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As stated above, the University was founded in 1413 when a charter of incorporation was bestowed upon the Priory of St Andrews Cathedral[?]. The University grew in size quite rapidly; St Salvator's College was established in 1450, St Leonard's in 1511 and St Mary's in 1537. Some of the college buildings in use today date form this period as does St Salvator's Chapel. At this time much of the teaching was of a religious nature and was conducted by clerics associated with the Cathedral.
During the seventeenth to nineteenth centuries the University underwent many changes. The distinctive red gowns which are still in use today were adopted in 1672 and towards the end of the seventeenth century a move to Perth was considered and eventually rejected. In 1747 St. Salvator's and St. Leonard's Colleges were merged to form United College. During the nineteeth century student numbers were very low and the University having to close was a very real possibility. In the 1870s there were fewer than 150 students, perhaps partly in response to this the University was, in 1897, strengthened by the affiliation of University College in Dundee which became a centre of medical and scientific excellence. This affiliation ended in 1967 when Dundee University[?] became an independent institution.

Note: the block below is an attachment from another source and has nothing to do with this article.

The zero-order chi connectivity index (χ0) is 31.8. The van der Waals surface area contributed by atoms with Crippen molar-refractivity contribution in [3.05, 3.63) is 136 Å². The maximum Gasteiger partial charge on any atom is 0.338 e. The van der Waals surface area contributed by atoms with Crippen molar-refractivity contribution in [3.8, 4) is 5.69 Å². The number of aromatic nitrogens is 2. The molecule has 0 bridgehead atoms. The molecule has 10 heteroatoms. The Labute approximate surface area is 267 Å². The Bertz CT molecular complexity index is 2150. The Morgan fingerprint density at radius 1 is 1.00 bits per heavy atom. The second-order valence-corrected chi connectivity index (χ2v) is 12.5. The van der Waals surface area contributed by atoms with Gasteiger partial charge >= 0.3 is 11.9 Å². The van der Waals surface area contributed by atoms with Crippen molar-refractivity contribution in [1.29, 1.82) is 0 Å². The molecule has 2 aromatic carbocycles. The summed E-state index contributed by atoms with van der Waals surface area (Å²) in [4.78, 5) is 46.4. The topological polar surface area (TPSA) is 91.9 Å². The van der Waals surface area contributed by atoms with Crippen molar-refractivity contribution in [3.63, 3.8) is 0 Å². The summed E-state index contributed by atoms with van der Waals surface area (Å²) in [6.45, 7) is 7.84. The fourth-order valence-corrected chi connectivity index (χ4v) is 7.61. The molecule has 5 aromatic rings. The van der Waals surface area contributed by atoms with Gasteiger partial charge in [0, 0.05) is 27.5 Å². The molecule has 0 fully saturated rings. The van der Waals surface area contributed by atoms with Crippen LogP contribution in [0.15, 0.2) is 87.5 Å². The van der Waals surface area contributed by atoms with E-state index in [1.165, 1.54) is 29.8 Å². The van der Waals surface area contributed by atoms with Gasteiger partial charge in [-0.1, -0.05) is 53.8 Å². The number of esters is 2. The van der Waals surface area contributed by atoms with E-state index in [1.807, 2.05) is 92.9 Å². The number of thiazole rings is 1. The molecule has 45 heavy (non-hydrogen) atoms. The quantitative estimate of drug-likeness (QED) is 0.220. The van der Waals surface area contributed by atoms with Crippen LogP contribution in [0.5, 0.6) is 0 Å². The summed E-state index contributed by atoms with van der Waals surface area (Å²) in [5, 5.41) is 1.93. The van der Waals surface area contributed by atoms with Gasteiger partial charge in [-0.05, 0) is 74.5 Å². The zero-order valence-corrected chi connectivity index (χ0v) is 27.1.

The University has a strong link with America, both Benjamin Franklin and golfer Bobby Jones[?] were awarded honourary degrees. Also, three of the signatories of the 1776 American Declaration of Independence received degrees from St Andrews. It is also claimed that the dollar sign was invented at the University.